He was then recalled to Italy, having been released by St Hugh apparently at the request of the Archdeacon of Rome, Hildebrand (who was afterwards Pope St Gregory VII). Peter was appointed the first Bishop of Policastro but he found himself unfitted for the turmoil of the world and for the secular cares which devolved upon him. He obtained permission to resign and retired to Cava, where Abbot Leo, realising that he himself was becoming too old to govern, nominated him as his successor and withdrew. The Monks, by their votes, had confirmed the election of their new superior but soon found the strict rule he had brought from Cluny extremely irksome: they began to murmur and rebel and some of them carried their complaints to the aged Leo in his retirement.
Peter, far from resisting and equally far from relaxing the rule, quietly left and betook himself to another Monastery. It was not long before the Monks of Cava, urged by Abbot Leo, came to entreat Peter to return, which he consented to do. Thereafter it was remarked, that those who had the most vehemently opposed him ,were now foremost in welcoming the rule they had previously spurned.
Under the government of Abbot Peter the Monastery flourished amazingly. Not only did numbers of aspirants to the religious life, flock to him from all sides but men and women in the world, showered money and lands upon the community, which was then enabled to minister far and wide, to the sick and the poor. The Abbey itself had to be enlarged to admit the new members and a new Church was built, to the dedication of which, came Pope Urban II, who had been with Peter at Cluny and had remained his close friend. The description of this occasion was preserved in the chronicles of Cava, where it is stated that Blessed Urban talked freely with the Abbot and Monks, as though “forgetting that he was the Pope.”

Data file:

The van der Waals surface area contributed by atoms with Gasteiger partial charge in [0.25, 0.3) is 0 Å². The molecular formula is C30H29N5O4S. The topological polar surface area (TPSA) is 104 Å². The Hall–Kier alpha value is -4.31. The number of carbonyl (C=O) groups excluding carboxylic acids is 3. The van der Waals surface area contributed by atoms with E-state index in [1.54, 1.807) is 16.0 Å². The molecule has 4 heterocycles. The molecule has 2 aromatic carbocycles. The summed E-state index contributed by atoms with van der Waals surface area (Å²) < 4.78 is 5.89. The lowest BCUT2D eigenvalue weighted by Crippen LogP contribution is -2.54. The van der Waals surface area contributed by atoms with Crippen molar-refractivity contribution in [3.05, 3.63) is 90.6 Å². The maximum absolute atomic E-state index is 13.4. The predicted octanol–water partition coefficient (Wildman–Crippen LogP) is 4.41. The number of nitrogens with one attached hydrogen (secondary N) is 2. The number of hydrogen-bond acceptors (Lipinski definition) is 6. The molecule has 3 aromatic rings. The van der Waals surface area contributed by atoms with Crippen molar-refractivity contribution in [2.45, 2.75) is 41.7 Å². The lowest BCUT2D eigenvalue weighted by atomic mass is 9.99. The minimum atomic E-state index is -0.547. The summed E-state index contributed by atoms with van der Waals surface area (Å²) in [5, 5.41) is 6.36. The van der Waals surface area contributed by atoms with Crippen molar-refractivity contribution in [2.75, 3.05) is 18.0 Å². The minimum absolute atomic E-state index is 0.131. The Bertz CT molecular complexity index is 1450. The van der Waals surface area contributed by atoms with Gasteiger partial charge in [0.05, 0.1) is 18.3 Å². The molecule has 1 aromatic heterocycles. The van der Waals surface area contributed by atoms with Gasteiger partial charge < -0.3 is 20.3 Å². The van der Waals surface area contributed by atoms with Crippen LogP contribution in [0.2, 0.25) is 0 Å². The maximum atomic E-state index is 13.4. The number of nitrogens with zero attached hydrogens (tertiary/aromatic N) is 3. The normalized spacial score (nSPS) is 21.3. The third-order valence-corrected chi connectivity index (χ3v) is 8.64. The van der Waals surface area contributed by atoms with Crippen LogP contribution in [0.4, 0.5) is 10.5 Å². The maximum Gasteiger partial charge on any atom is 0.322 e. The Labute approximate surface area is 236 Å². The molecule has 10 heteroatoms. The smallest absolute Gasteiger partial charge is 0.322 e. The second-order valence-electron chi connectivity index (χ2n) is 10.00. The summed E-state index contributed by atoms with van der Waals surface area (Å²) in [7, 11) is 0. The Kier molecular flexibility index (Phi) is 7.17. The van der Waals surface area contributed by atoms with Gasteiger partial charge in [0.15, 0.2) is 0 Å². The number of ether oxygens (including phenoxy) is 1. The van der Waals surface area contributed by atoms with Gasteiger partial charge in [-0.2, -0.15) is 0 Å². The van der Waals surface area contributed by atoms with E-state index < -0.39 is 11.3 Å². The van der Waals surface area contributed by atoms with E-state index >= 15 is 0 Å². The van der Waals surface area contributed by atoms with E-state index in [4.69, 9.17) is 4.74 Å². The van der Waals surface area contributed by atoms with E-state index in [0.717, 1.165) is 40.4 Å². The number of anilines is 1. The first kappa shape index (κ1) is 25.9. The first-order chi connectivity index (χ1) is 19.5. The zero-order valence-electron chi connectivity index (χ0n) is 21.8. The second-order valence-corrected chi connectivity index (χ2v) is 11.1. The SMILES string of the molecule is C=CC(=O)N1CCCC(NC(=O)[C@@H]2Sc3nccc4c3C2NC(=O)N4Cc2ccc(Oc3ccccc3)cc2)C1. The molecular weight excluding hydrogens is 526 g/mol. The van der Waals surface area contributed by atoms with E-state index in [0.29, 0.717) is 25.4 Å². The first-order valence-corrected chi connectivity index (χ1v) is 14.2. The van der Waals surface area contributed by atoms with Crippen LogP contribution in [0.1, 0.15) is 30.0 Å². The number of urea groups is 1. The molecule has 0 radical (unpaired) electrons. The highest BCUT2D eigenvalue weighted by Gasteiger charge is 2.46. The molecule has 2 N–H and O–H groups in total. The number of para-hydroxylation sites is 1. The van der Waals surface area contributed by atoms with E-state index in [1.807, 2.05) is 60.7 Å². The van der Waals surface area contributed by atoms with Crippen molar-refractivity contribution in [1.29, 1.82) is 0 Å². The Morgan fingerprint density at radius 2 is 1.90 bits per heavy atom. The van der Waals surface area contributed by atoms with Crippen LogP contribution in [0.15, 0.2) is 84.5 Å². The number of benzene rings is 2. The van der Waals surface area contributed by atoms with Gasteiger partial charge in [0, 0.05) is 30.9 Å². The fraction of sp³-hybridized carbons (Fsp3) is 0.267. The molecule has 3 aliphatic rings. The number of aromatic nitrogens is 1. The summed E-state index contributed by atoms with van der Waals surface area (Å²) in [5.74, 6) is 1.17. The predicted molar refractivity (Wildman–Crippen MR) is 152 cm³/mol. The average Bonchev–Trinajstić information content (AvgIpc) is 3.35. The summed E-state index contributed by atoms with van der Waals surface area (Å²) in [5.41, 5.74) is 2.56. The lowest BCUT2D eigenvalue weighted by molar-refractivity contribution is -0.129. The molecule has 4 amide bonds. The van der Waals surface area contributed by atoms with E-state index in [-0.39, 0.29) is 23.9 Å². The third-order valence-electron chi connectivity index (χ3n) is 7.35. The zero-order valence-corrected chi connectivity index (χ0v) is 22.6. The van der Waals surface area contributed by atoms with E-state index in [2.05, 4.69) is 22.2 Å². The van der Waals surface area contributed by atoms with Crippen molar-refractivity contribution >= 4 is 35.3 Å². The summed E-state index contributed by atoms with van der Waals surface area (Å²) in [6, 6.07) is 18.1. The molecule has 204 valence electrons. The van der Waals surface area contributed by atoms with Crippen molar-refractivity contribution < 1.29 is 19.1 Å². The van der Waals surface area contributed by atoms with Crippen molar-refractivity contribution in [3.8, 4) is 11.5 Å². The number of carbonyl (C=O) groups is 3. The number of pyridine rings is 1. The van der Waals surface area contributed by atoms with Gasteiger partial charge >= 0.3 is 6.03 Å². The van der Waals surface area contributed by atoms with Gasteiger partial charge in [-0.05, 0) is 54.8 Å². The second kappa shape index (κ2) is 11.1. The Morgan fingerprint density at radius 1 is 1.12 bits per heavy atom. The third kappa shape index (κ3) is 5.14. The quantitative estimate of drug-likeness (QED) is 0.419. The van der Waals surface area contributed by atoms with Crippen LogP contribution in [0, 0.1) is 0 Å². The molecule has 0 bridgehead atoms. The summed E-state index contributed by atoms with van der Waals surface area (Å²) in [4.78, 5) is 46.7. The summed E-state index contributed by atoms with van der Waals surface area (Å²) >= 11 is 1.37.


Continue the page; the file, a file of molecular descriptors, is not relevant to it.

Peter lived to a great age and died in 1123. He was succeeded by St Constabilis, who had served as Peter’s Assistant and Auxiallary.
The Abbey of Cava still exists and in 1912 the Monks gave proof of their devotion to the Founders of their observance by reprinting, from the unique ancient manuscript in their possession, the Lives of the Saints Alferius, Peter and two other early Sainted Abbots, purporting to be written by Hugh of Venosa, a younger contemporary of St Peter. It is to this biography, which may be found in the Acta Sanctorum (March, vol. i), that we owe all our knowledge of St Peter of Cava.
The first four Abbots of Cava were officially recognised and Canonised as Saints on 21 December 1893, by Pope Leo XIII. They are Alferius, the Founder and first Abbot (1050), Leo I (1050–79), Peter of Pappacarbone (1079–1123) and Constabilis (1122-1124). Their relics rest in the Abbey Church in the Chapel of the Saintly Fathers.’
St Adrian of May St Adrian of Nicomedia Bl Alexander Blake St Appian of Comacchio St Arcadius of Cyprus St Basinus of Trier Bl Christopher Bales St Felix of Rhuys St Gaius of Nicomedia Bl Humbert III of Savoy St Leonard of Avranches St Nestor the Martyr St Owen Bl Paolo of Brescia St Peter of Pappacarbone (c 1038-1123) Bishop
Martyrs on the Appian Way – 900 Saints – Group of 900 Martyrs buried in the Catacombs of Saint Callistus on the Appian Way, Rome, Italy.c 260
Martyrs of Nicomedia – 20 Saints – A group of 20 Christians murdered together for their faith. The only details about them to survive are three of their names – Archelaus, Cyrillos and Photius. Nicomedia, Bithynia (in modern Turkey)
Martyrs of the Crimea – 7 Saints – A group of 4th century missionary Bishops who evangelised in the Crimea and southern Russia, and were Martyred for their work. We know little else beyond the names – Aetherius, Agathodorus, Basil, Elpidius, Ephrem, Eugene and Gapito.
Martyred in the Spanish Civil War: Bl Pedro Ruiz Ortega, Bl Pere Roca Toscas